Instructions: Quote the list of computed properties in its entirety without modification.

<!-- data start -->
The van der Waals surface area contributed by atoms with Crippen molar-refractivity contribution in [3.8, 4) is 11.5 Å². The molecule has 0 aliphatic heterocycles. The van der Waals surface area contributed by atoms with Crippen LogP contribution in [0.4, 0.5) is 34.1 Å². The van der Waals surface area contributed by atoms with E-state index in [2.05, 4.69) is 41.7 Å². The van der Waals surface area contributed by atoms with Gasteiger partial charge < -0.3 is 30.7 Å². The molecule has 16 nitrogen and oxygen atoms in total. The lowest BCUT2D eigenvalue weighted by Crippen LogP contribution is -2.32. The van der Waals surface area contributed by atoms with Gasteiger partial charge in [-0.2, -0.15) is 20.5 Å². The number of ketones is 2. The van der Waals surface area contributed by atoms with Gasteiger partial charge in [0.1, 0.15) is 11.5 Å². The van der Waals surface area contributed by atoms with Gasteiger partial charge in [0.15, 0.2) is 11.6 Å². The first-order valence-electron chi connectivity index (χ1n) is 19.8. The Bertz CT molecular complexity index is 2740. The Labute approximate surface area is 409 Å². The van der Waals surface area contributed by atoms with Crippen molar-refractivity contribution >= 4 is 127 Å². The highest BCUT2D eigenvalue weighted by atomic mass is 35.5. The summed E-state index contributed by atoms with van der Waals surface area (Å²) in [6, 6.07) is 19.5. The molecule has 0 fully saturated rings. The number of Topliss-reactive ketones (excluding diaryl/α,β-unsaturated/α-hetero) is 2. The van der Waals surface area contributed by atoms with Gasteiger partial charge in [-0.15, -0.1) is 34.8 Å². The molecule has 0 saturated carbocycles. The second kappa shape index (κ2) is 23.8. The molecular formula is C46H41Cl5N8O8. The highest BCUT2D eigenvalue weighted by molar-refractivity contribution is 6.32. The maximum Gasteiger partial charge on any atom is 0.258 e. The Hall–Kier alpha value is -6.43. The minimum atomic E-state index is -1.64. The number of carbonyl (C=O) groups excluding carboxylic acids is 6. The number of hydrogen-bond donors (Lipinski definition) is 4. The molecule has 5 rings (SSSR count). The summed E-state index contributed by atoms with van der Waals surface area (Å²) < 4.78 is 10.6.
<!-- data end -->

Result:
The van der Waals surface area contributed by atoms with Crippen molar-refractivity contribution in [3.8, 4) is 11.5 Å². The molecule has 0 aliphatic heterocycles. The van der Waals surface area contributed by atoms with Crippen LogP contribution in [0.4, 0.5) is 34.1 Å². The van der Waals surface area contributed by atoms with E-state index in [2.05, 4.69) is 41.7 Å². The van der Waals surface area contributed by atoms with Gasteiger partial charge < -0.3 is 30.7 Å². The molecule has 16 nitrogen and oxygen atoms in total. The lowest BCUT2D eigenvalue weighted by Crippen LogP contribution is -2.32. The van der Waals surface area contributed by atoms with Gasteiger partial charge in [-0.2, -0.15) is 20.5 Å². The number of ketones is 2. The van der Waals surface area contributed by atoms with Gasteiger partial charge in [0.1, 0.15) is 11.5 Å². The van der Waals surface area contributed by atoms with Gasteiger partial charge in [0.15, 0.2) is 11.6 Å². The first-order valence-electron chi connectivity index (χ1n) is 19.8. The Bertz CT molecular complexity index is 2740. The Labute approximate surface area is 409 Å². The van der Waals surface area contributed by atoms with Crippen molar-refractivity contribution >= 4 is 127 Å². The highest BCUT2D eigenvalue weighted by atomic mass is 35.5. The summed E-state index contributed by atoms with van der Waals surface area (Å²) in [6, 6.07) is 19.5. The molecule has 0 fully saturated rings. The number of Topliss-reactive ketones (excluding diaryl/α,β-unsaturated/α-hetero) is 2. The van der Waals surface area contributed by atoms with Gasteiger partial charge in [-0.15, -0.1) is 34.8 Å². The molecule has 0 saturated carbocycles. The second kappa shape index (κ2) is 23.8. The molecular formula is C46H41Cl5N8O8. The highest BCUT2D eigenvalue weighted by molar-refractivity contribution is 6.32. The maximum Gasteiger partial charge on any atom is 0.258 e. The Hall–Kier alpha value is -6.43. The minimum atomic E-state index is -1.64. The number of carbonyl (C=O) groups excluding carboxylic acids is 6. The number of hydrogen-bond donors (Lipinski definition) is 4. The molecule has 5 rings (SSSR count). The summed E-state index contributed by atoms with van der Waals surface area (Å²) < 4.78 is 10.6.